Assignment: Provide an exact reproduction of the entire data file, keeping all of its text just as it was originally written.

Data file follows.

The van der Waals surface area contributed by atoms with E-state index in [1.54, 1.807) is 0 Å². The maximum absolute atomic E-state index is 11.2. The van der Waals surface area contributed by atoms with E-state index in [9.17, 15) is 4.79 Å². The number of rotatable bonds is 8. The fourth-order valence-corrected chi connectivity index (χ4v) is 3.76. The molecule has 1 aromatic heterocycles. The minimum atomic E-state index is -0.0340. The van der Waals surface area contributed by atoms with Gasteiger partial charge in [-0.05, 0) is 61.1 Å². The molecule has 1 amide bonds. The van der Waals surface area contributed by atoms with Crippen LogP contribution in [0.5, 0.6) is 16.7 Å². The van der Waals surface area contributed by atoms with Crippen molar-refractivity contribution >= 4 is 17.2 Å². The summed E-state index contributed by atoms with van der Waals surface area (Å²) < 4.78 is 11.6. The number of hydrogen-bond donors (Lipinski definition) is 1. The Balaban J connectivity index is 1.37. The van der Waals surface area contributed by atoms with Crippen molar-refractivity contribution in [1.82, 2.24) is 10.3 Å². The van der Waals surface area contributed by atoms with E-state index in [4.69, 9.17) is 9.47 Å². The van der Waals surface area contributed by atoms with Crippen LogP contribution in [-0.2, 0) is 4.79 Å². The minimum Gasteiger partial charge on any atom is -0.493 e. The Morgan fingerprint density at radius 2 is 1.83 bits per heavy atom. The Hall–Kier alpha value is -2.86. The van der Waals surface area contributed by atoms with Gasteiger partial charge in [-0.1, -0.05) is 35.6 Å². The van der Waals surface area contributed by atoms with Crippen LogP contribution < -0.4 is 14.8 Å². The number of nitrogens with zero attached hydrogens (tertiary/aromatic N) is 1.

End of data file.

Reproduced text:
The van der Waals surface area contributed by atoms with E-state index in [1.54, 1.807) is 0 Å². The maximum absolute atomic E-state index is 11.2. The van der Waals surface area contributed by atoms with E-state index in [9.17, 15) is 4.79 Å². The number of rotatable bonds is 8. The fourth-order valence-corrected chi connectivity index (χ4v) is 3.76. The molecule has 1 aromatic heterocycles. The minimum atomic E-state index is -0.0340. The van der Waals surface area contributed by atoms with Gasteiger partial charge in [-0.05, 0) is 61.1 Å². The molecule has 1 amide bonds. The van der Waals surface area contributed by atoms with Crippen LogP contribution in [0.5, 0.6) is 16.7 Å². The van der Waals surface area contributed by atoms with Crippen molar-refractivity contribution >= 4 is 17.2 Å². The summed E-state index contributed by atoms with van der Waals surface area (Å²) < 4.78 is 11.6. The number of hydrogen-bond donors (Lipinski definition) is 1. The Balaban J connectivity index is 1.37. The van der Waals surface area contributed by atoms with Crippen molar-refractivity contribution in [1.82, 2.24) is 10.3 Å². The van der Waals surface area contributed by atoms with E-state index in [4.69, 9.17) is 9.47 Å². The van der Waals surface area contributed by atoms with Crippen LogP contribution in [-0.2, 0) is 4.79 Å². The minimum Gasteiger partial charge on any atom is -0.493 e. The Morgan fingerprint density at radius 2 is 1.83 bits per heavy atom. The Hall–Kier alpha value is -2.86. The van der Waals surface area contributed by atoms with Gasteiger partial charge in [-0.1, -0.05) is 35.6 Å². The van der Waals surface area contributed by atoms with Crippen LogP contribution < -0.4 is 14.8 Å². The number of nitrogens with zero attached hydrogens (tertiary/aromatic N) is 1.